Jim Maloney and I just returned from the IT Security Entrepreneur’s Forum. A one day conference to increase collaboration between the Feds and emerging security companies, “bridging the gap between Silicon Valley and the Beltway.” What a wonderful, wonderful day. The 70 degree sun and beautiful stanford campus might have had something to do with it too. If you’re interested in learning how to interact and do business with federal agencies (or vice versa), this is the place. Robert Rodriguez, ITSEF founder, sets the perfect stage for open networking among all attendees. Maybe I’m just settling into my role as a vendor but I’ve never felt so comfortable approaching folks at a conference before.
Aside from the promo, I do want to highlight one of the sessions. One of the themes of this ITSEF was Attribution i.e. how can we positively identify criminals. The panel consisted of Jeff Moss and two old school security folks. I believe one was a UK fed, the other from General Dynamics (pretty much a fed). So how do we solve attribution? Obviously there’s no easy answer and the takeaway was we’ll have to innovate and things will have to change. The difference that inspired this post is at what cost?
To over-simply for brevity, Jeff’s view was forcing everyone to identify themselves before participating on the Internet 1. won’t be effective at attribution 2. will do more damage to privacy and free speech than good. His take was we have to improve our ability to investigate the whole of the attack, share information effectively and combine passive analysis with active gumshoe work to follow the trail and root out the true source. The feds didn’t seem to understand why a global ID wouldn’t be effective and seemed inclined to break a few freedom eggs to bring bad guys to justice. I’ve heard Jeff talk a number of times in past blackhat/defcons. This was the first time I’ve seen him sandwiched between two justice-first mentalities in a professional forum and really stand out. After the panel I had to find Jeff and tell him he rocked.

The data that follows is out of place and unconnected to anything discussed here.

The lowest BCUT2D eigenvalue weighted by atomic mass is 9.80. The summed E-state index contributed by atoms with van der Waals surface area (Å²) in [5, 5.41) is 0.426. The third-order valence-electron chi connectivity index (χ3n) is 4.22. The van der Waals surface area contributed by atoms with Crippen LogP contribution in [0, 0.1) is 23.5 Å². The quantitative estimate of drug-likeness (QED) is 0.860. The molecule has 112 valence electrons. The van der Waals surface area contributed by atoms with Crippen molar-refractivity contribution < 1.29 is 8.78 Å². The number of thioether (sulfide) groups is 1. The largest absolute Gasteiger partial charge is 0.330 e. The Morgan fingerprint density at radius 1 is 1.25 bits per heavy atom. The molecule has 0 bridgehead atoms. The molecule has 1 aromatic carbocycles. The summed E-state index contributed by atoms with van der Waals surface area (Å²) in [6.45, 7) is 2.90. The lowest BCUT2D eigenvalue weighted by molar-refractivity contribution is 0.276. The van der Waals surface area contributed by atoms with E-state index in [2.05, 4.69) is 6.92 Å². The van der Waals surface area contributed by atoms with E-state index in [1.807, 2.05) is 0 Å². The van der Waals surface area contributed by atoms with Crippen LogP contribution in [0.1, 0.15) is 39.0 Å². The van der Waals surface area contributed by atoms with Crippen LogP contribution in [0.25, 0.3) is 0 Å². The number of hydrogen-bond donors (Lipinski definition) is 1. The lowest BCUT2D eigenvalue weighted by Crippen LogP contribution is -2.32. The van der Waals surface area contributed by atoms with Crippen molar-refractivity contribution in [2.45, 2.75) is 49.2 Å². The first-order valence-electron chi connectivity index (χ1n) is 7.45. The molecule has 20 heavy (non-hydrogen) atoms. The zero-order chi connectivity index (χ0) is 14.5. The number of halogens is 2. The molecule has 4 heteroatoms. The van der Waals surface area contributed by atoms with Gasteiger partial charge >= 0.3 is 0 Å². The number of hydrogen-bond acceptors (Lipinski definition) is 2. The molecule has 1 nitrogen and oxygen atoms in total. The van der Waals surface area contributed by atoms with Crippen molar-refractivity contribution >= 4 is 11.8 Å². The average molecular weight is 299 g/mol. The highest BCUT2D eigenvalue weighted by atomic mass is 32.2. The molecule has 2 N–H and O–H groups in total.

Instead of going into the arguments I’ll summarize with a larger and more sobering thought. While the topic was about cyber crime and attribution, I felt the real story was ideology. It didn’t matter who made the better argument because the audience seemed pre-disposed to hear and believe one side or the other, including me. My internal bias detector was going berserk. I try to empathize with whomever I interact with, especially if we disagree. After I stopped pumping my metaphorical fist after Jeff made each statement, I paused to look around and saw many arms tightly crossed. I think if it went on another 30 minutes it would’ve looked like a religious debate.
So no matter if you lean more toward enforcement or freedom, take this as another example that politics play a larger role in technology than most technologists may like to think. Let’s all get involved, understand both sides, and keep the debate rolling! I’m willing to compromise but ignorance, FUD, and politics are a dangerous combination.
Oh yes, on a lighter note: Jim gave me a tour of Palo Alto and took me to Buck’s for breakfast.
Jim told of bubble past when this was the low-key place where big time venture deals went down. On this sunny thursday, Buck’s still boasted an amazing mix of suits, devs, and locals who tolerated us. Great breakfast if you’re ever in the area or need to sign a term sheet. I just noticed the cars behind me tell the story pretty well…